“As I’ve gotten older, and progressed in my career, I’ve learned to control the things I can control, and let go of the things I can’t,” Kendall explains. “I always say the two things I can control every day are my attitude and my effort. When things are difficult or stressful, I go back to that to ground myself.”

Leadership that supports players and motherhood makes Kendall’s balancing act possible.

Over the past decade, women’s sports franchises have doubled down on support for pregnant and parenting players. In 2020, FIFA granted all female football players worldwide a minimum of fourteen weeks of parental leave at two-thirds of their regular salary. That same year, the WNBA extended full salaries to league players on maternity leave, up to $5,000 per year for child care for children under 13, and a paid two-bedroom apartment.

Within the PWHL, support for hockey moms looks like pumping rooms for breastfeeding players at events like the PWHL Draft, eight weeks of paid maternity leave, support for nannies along the way until a child’s first birthday, and support for players through things like housing reimbursements. , athletic training, doctors, strength coaches, massage therapists, chiropractors, daily training and on-ice workouts, and two meals a day.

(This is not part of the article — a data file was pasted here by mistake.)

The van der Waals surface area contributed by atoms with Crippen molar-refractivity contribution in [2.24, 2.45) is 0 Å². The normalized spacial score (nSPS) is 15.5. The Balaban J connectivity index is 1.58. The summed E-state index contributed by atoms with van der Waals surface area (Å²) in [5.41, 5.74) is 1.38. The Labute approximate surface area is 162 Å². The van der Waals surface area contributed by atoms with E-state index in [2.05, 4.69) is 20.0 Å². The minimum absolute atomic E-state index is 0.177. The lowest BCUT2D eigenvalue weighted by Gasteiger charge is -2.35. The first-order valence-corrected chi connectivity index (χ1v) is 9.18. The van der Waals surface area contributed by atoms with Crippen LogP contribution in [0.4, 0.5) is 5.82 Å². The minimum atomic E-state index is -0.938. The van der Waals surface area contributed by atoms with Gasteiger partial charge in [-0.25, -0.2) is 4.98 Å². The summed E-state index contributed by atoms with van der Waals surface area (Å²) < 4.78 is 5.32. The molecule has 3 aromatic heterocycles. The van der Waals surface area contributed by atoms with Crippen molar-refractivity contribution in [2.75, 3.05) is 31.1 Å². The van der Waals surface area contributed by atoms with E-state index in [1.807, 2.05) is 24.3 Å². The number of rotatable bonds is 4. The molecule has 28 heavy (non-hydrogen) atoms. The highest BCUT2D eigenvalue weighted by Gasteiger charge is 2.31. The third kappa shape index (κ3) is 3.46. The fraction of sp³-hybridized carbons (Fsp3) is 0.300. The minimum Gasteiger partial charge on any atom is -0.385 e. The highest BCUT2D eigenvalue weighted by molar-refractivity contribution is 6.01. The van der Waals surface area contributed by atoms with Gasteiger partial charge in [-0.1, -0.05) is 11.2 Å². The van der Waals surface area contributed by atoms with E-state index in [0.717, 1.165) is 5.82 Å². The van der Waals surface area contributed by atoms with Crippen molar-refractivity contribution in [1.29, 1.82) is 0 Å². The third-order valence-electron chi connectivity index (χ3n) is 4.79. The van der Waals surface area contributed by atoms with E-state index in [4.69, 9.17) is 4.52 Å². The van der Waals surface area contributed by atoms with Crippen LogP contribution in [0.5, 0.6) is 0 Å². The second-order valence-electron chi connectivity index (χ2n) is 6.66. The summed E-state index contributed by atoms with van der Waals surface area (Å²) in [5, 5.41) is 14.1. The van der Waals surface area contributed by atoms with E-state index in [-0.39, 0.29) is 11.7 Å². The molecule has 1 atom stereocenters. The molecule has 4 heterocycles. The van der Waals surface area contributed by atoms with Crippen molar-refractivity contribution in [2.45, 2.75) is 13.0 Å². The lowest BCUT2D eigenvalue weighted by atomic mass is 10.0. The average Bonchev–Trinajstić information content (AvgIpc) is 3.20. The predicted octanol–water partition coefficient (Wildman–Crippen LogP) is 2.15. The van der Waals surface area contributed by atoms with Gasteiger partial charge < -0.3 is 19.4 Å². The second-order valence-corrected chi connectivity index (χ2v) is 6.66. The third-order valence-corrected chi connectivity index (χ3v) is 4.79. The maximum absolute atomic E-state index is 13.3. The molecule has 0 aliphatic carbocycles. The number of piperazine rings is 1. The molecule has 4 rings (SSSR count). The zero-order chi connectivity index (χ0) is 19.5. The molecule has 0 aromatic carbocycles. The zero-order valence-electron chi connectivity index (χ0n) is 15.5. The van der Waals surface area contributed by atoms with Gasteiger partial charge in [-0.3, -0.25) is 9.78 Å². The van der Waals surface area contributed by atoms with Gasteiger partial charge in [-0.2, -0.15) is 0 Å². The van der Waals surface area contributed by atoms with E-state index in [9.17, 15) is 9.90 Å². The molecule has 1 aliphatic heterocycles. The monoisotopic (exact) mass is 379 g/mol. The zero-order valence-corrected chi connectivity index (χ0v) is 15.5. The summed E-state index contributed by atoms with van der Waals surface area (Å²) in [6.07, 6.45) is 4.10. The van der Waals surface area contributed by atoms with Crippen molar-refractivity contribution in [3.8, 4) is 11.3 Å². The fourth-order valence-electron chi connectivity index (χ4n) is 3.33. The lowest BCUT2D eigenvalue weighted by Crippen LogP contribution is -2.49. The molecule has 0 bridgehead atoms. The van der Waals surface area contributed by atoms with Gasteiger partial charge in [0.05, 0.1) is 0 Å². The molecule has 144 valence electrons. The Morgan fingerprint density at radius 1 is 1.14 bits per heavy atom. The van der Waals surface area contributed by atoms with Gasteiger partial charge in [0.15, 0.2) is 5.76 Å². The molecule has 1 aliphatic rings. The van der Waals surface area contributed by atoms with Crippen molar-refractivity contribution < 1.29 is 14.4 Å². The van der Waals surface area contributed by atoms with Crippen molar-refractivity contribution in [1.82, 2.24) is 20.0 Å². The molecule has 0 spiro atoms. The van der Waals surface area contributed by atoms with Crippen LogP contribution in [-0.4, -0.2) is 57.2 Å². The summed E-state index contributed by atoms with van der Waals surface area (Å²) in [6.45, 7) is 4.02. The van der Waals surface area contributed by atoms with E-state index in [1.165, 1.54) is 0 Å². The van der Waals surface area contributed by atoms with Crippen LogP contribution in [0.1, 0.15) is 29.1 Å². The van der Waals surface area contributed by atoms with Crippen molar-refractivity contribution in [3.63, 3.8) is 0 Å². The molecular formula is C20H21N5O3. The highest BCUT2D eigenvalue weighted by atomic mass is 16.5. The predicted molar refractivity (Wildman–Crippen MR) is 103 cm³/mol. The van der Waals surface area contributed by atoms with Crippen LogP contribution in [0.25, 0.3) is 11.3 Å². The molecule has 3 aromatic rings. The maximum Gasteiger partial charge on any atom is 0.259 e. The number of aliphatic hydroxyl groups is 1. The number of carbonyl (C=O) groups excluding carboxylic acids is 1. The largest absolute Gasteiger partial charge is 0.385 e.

“(These investments) allow us to come to the rink and focus on our craft, focus on our team and focus on winning a championship instead of worrying about our second or third job,” says Kendall. “We also don’t have to worry about where we’re going to get our skates sharpened, how we’re going to get where we need to go, or booking ice time.”

Kendall calls this battle, when women were left to fend for themselves on and off the ice, “the old days.” She credits Kimbra and Mark Walter, business and philanthropic leaders and private investors behind the PWHL, for their continued support of the league’s six teams, including three Canadian (Montréal, Toronto, Ottawa) and three American (Minnesota, Boston, New York). ploughing.

a man holding a baby

PWHL Minnesota

Kendall’s husband Michael and son Drew cheer her on from the stands.

Kendall is ‘not surprised’ by the PWHL’s memorable first year.

Looking back on this year’s record-breaking first season of the competition, Kendall isn’t shy about saying, “It’s been a memorable year.” Nearly three million fans around the world watched the first-ever PWHL game on January 1, when New York defeated Toronto 4-0. Montreal’s showdown against Toronto almost four months later sold out the NHL’s largest stadium, the Bell Centre, with 21,105 fans in the stands – the largest attendance for a women’s hockey game… ever. And at home, Kendall’s Team Minnesota averages 6,880 spectators per game. Of course, her number one cheerleader, son Drew, is always in the crowd.

“I think we all believed that this was possible. We always had the vision that women’s hockey could be and is so successful,” she says. “My hope for the future is that this will just get better and better and better.”